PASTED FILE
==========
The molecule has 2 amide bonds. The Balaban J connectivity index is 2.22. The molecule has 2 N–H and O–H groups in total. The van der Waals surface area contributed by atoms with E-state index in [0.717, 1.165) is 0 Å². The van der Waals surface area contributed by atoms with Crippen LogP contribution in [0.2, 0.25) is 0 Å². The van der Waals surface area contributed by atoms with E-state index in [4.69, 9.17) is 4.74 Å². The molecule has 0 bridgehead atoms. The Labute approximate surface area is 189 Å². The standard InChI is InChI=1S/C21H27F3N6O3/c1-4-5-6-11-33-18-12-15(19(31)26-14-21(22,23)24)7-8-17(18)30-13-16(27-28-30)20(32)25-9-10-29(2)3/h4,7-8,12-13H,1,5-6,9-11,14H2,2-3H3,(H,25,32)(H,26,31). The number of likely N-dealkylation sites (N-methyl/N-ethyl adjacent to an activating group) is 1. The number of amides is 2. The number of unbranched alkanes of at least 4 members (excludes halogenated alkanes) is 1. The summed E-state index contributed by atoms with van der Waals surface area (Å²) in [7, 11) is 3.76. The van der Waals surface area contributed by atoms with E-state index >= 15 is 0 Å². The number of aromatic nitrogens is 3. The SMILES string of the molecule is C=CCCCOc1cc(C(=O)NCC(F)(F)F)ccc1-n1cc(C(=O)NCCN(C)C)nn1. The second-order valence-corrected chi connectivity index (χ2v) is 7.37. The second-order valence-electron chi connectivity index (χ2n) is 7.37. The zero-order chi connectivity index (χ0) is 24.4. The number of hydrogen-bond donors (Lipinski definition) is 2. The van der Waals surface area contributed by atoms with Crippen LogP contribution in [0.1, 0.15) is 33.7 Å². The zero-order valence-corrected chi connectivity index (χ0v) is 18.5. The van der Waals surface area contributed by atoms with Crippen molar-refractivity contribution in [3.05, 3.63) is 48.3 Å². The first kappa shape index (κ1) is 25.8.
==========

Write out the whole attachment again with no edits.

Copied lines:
The molecule has 2 amide bonds. The Balaban J connectivity index is 2.22. The molecule has 2 N–H and O–H groups in total. The van der Waals surface area contributed by atoms with E-state index in [0.717, 1.165) is 0 Å². The van der Waals surface area contributed by atoms with Crippen LogP contribution in [0.2, 0.25) is 0 Å². The van der Waals surface area contributed by atoms with E-state index in [4.69, 9.17) is 4.74 Å². The molecule has 0 bridgehead atoms. The Labute approximate surface area is 189 Å². The standard InChI is InChI=1S/C21H27F3N6O3/c1-4-5-6-11-33-18-12-15(19(31)26-14-21(22,23)24)7-8-17(18)30-13-16(27-28-30)20(32)25-9-10-29(2)3/h4,7-8,12-13H,1,5-6,9-11,14H2,2-3H3,(H,25,32)(H,26,31). The number of likely N-dealkylation sites (N-methyl/N-ethyl adjacent to an activating group) is 1. The number of amides is 2. The number of unbranched alkanes of at least 4 members (excludes halogenated alkanes) is 1. The summed E-state index contributed by atoms with van der Waals surface area (Å²) in [7, 11) is 3.76. The van der Waals surface area contributed by atoms with E-state index >= 15 is 0 Å². The number of aromatic nitrogens is 3. The SMILES string of the molecule is C=CCCCOc1cc(C(=O)NCC(F)(F)F)ccc1-n1cc(C(=O)NCCN(C)C)nn1. The second-order valence-corrected chi connectivity index (χ2v) is 7.37. The second-order valence-electron chi connectivity index (χ2n) is 7.37. The zero-order chi connectivity index (χ0) is 24.4. The number of hydrogen-bond donors (Lipinski definition) is 2. The van der Waals surface area contributed by atoms with Crippen LogP contribution in [0.1, 0.15) is 33.7 Å². The zero-order valence-corrected chi connectivity index (χ0v) is 18.5. The van der Waals surface area contributed by atoms with Crippen molar-refractivity contribution in [3.05, 3.63) is 48.3 Å². The first kappa shape index (κ1) is 25.8.